I knew that reviewer #83 was Don Gass, my ego-ideal and close friend in the field. Finally, reviewer #83 said he would accept the paper, but we should change the name polyp. I replied that I agreed with reviewer #83, but I could not come up with a better name. I suggested that reviewer #83 propose a name. The reviewer replied that he could not think of a better name; so, we called it polypoidal.
The other reviewer (Alan Bird, MD) accepted the findings after his colleague and friend at Moorfields (Zendek Gregor) said he had seen such patients in their clinics from the British Caribbean. The take-home message: We still need better clinical pathological correlations. Those pulsating and leaking/bleeding lesions are more like the vascular complex seen with the glomerulus, but we still do not have a better name.
How do you imagine the practice of retina will change by 2040?
So, where are we headed in medical retina? Contrary to the belief of some, I think the front end of training will remain the same, at least for a while: medical school, internship, residency, and fellowships in ophthalmology. Those training landmarks may have internal revisions of their own, like the time period and required courses for graduation for selected specialists.
Focusing on the post-residency, however, there could be more immediate and dramatic changes. Some obvious modifications in medical care, like artificial intelligence and machine learning, are likely to have an impact on medical retina specialists. In contrast, telemedicine, while here to stay, will have a limited role until imaging devices provide a 360⁰ analysis of the fundus 3-dimensionally from aura to aura, and vitreous to sclera, with high definition of retinal and choroidal layers. It will be useful for meetings, even grand rounds.
Will we be able to acquire the resolution to identify cells infiltrating the vitreous, retina, choroid, or mass intraocular lesions? It may take time to provide the needed sensitivity and specificity, but why not? No, it will not happen in my generation, and probably not in the generation now entering the field. Will surgical retina spin off from medical retina, and will medical retina specialists spin off from the acquisitionists or technicians who simply do the imaging, like radiologists? It’s possible.
One change that will have to take place is in the purchase and use of evolving technology. Medical retina specialists will simply not be able to afford to purchase all of the necessary imaging modalities. Institutional and private equity groups will expand with intragroup mandatory or restrictive referrals. Solo practitioners will disappear.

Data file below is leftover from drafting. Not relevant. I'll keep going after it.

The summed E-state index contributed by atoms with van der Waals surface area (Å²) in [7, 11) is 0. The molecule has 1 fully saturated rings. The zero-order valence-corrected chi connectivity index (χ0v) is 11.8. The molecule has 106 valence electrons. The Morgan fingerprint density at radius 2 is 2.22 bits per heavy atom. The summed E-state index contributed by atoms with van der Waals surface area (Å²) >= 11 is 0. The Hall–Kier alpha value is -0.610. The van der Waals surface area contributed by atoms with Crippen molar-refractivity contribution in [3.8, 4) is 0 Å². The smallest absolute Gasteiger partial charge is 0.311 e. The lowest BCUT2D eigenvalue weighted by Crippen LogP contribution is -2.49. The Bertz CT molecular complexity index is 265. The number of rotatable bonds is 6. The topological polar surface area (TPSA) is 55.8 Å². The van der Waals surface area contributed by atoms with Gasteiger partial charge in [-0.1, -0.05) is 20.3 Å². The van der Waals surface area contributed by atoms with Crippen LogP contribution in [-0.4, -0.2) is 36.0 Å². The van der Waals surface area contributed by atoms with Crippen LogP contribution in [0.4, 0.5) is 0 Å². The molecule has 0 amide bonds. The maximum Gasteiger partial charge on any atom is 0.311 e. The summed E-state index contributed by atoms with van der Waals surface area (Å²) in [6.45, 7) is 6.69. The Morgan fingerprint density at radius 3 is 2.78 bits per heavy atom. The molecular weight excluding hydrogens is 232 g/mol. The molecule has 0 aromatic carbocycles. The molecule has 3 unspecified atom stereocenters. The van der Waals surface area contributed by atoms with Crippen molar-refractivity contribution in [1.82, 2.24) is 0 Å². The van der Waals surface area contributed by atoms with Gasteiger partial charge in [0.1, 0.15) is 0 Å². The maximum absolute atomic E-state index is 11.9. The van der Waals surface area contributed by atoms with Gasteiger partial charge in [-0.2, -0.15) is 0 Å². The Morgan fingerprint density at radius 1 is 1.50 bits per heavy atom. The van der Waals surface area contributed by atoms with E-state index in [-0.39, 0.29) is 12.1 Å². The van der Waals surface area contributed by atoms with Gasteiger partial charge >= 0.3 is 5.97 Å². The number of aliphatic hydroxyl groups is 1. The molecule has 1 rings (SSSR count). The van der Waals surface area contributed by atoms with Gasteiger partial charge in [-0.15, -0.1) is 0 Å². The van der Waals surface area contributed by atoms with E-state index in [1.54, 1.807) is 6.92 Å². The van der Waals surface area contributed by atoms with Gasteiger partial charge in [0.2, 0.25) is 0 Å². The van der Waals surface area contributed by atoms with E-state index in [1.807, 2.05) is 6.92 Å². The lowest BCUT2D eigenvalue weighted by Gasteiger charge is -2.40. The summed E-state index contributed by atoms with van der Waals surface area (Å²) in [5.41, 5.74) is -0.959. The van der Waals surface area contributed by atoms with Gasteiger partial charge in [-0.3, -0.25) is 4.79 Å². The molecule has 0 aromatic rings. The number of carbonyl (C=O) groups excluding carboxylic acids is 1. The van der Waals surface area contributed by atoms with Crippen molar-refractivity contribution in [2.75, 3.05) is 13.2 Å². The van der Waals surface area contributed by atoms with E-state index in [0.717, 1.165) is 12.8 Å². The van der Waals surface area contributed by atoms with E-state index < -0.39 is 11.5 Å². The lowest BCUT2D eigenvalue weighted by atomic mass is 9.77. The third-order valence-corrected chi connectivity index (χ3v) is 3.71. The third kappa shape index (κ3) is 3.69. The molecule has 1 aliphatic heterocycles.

In my 50 years of practice, the level of retinal innovation has been unpreceded in the history of ophthalmology. Pharmacotherapeutics, imaging and surgical innovations, and clinically designed research trials all have had a major impact on retinal care. Scientific discoveries will continue to expand to manage currently untreatable diseases.
Topical administration of drugs or genes may become easier. For sure, advances on editing the genome with CRISPR-like methods will be issued rationally. Prenatal treatment will expand with other forms of preventive care. All of these challenges will be met by a future generation of medical retina specialists.
A better understanding of the complete genome by genetic scientists will provide a clearer, complete understanding of how DNA influences disease risk. Future scientists will likely identify missing individual genes in DNA and decode their sequences—obliging institutions to obtain the technology, technicians to acquire the images, physicians to diagnose patients, and medical and surgical retina specialists to treat them.
Maximized patient engagement, especially in preventive care, will form new standards of data-driven health care. Another speculation involves the medico-economic side of patient care. Who will pay for the training, technology, diagnosis, and treatment? Those questions will be left to future regulatory figures. To get the administrators of eye health care to agree may be more difficult than in the past for most evolving issues.
Can you share any advice for future generations of retina specialists?
During my career, my passion has always been for teaching and conducting research while maintaining an active role in clinical care. I firmly believe that one cannot do good clinical research without solid clinical experience. So, no matter what the advances will be, I urge physicians to find time for teaching and research. The teaching end of it will offer rewards beyond personal satisfaction. You will discover new and lasting friendships as I did—worldwide.
Our sincere thanks to Dr. Yannuzzi for sharing his retina reflections.
(Retina Reflection published 2021)